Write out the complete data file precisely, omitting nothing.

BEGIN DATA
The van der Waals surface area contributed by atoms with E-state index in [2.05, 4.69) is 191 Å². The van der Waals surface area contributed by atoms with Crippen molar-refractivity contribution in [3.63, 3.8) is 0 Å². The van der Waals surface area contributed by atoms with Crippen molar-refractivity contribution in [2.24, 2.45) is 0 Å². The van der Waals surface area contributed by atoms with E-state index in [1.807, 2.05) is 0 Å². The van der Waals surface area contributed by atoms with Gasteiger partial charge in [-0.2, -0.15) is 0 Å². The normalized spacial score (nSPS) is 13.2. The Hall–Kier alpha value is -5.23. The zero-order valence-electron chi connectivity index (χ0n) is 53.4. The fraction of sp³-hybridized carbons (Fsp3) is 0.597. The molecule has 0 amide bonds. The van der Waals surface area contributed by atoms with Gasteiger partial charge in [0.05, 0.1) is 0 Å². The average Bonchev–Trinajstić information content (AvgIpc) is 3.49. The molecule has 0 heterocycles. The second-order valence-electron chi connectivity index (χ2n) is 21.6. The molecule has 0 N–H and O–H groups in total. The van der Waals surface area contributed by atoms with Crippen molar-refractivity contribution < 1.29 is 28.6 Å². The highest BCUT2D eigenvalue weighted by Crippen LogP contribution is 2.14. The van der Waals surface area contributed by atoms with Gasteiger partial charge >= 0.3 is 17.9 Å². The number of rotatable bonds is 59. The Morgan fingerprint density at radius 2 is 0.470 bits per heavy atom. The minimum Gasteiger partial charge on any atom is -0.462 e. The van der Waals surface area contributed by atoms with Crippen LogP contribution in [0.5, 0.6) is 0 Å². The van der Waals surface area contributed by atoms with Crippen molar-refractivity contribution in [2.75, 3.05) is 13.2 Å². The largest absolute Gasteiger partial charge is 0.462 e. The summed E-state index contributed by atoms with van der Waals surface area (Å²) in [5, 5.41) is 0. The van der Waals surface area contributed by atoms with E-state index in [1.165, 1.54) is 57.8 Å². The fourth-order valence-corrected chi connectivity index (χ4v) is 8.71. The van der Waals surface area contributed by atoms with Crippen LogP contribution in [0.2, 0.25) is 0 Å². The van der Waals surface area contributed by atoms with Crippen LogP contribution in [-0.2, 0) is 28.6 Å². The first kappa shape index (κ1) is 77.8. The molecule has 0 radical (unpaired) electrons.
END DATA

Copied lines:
The van der Waals surface area contributed by atoms with E-state index in [2.05, 4.69) is 191 Å². The van der Waals surface area contributed by atoms with Crippen molar-refractivity contribution in [3.63, 3.8) is 0 Å². The van der Waals surface area contributed by atoms with Crippen molar-refractivity contribution in [2.24, 2.45) is 0 Å². The van der Waals surface area contributed by atoms with E-state index in [1.807, 2.05) is 0 Å². The van der Waals surface area contributed by atoms with Gasteiger partial charge in [-0.2, -0.15) is 0 Å². The normalized spacial score (nSPS) is 13.2. The Hall–Kier alpha value is -5.23. The zero-order valence-electron chi connectivity index (χ0n) is 53.4. The fraction of sp³-hybridized carbons (Fsp3) is 0.597. The molecule has 0 amide bonds. The van der Waals surface area contributed by atoms with Gasteiger partial charge in [0.05, 0.1) is 0 Å². The average Bonchev–Trinajstić information content (AvgIpc) is 3.49. The molecule has 0 heterocycles. The second-order valence-electron chi connectivity index (χ2n) is 21.6. The molecule has 0 N–H and O–H groups in total. The van der Waals surface area contributed by atoms with Crippen molar-refractivity contribution < 1.29 is 28.6 Å². The highest BCUT2D eigenvalue weighted by Crippen LogP contribution is 2.14. The van der Waals surface area contributed by atoms with Gasteiger partial charge >= 0.3 is 17.9 Å². The number of rotatable bonds is 59. The Morgan fingerprint density at radius 2 is 0.470 bits per heavy atom. The minimum Gasteiger partial charge on any atom is -0.462 e. The van der Waals surface area contributed by atoms with Crippen LogP contribution in [0.5, 0.6) is 0 Å². The van der Waals surface area contributed by atoms with Crippen molar-refractivity contribution in [2.75, 3.05) is 13.2 Å². The largest absolute Gasteiger partial charge is 0.462 e. The summed E-state index contributed by atoms with van der Waals surface area (Å²) in [5, 5.41) is 0. The van der Waals surface area contributed by atoms with E-state index in [1.165, 1.54) is 57.8 Å². The fourth-order valence-corrected chi connectivity index (χ4v) is 8.71. The van der Waals surface area contributed by atoms with Crippen LogP contribution in [0.2, 0.25) is 0 Å². The van der Waals surface area contributed by atoms with Crippen LogP contribution in [-0.2, 0) is 28.6 Å². The first kappa shape index (κ1) is 77.8. The molecule has 0 radical (unpaired) electrons.